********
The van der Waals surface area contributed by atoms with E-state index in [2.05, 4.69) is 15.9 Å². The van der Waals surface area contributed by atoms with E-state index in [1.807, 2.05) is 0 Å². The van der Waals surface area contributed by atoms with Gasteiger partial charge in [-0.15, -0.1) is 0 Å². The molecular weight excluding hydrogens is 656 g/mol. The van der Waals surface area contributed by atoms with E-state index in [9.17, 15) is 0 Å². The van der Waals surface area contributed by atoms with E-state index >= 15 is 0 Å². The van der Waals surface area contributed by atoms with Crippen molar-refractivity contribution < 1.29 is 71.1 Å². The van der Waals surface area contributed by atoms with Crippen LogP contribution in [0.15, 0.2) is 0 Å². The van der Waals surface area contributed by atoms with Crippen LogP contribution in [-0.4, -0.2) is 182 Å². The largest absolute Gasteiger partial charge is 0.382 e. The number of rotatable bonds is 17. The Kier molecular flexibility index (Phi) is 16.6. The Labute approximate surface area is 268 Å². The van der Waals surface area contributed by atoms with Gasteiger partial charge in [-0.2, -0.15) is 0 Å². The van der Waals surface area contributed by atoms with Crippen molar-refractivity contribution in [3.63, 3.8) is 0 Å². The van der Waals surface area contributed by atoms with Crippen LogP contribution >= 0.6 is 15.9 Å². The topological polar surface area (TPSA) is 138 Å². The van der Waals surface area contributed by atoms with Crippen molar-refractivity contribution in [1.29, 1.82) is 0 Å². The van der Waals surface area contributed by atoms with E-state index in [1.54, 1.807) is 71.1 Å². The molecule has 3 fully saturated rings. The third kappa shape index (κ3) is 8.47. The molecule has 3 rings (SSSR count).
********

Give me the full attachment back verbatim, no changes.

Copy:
The van der Waals surface area contributed by atoms with E-state index in [2.05, 4.69) is 15.9 Å². The van der Waals surface area contributed by atoms with E-state index in [1.807, 2.05) is 0 Å². The van der Waals surface area contributed by atoms with Gasteiger partial charge in [-0.15, -0.1) is 0 Å². The molecular weight excluding hydrogens is 656 g/mol. The van der Waals surface area contributed by atoms with E-state index in [9.17, 15) is 0 Å². The van der Waals surface area contributed by atoms with E-state index >= 15 is 0 Å². The van der Waals surface area contributed by atoms with Crippen molar-refractivity contribution < 1.29 is 71.1 Å². The van der Waals surface area contributed by atoms with Crippen LogP contribution in [0.15, 0.2) is 0 Å². The van der Waals surface area contributed by atoms with Crippen LogP contribution in [-0.4, -0.2) is 182 Å². The largest absolute Gasteiger partial charge is 0.382 e. The number of rotatable bonds is 17. The Kier molecular flexibility index (Phi) is 16.6. The Labute approximate surface area is 268 Å². The van der Waals surface area contributed by atoms with Gasteiger partial charge in [-0.2, -0.15) is 0 Å². The van der Waals surface area contributed by atoms with Crippen molar-refractivity contribution in [3.63, 3.8) is 0 Å². The van der Waals surface area contributed by atoms with Crippen LogP contribution >= 0.6 is 15.9 Å². The topological polar surface area (TPSA) is 138 Å². The van der Waals surface area contributed by atoms with Crippen molar-refractivity contribution in [1.29, 1.82) is 0 Å². The van der Waals surface area contributed by atoms with E-state index in [1.54, 1.807) is 71.1 Å². The molecule has 3 fully saturated rings. The third kappa shape index (κ3) is 8.47. The molecule has 3 rings (SSSR count).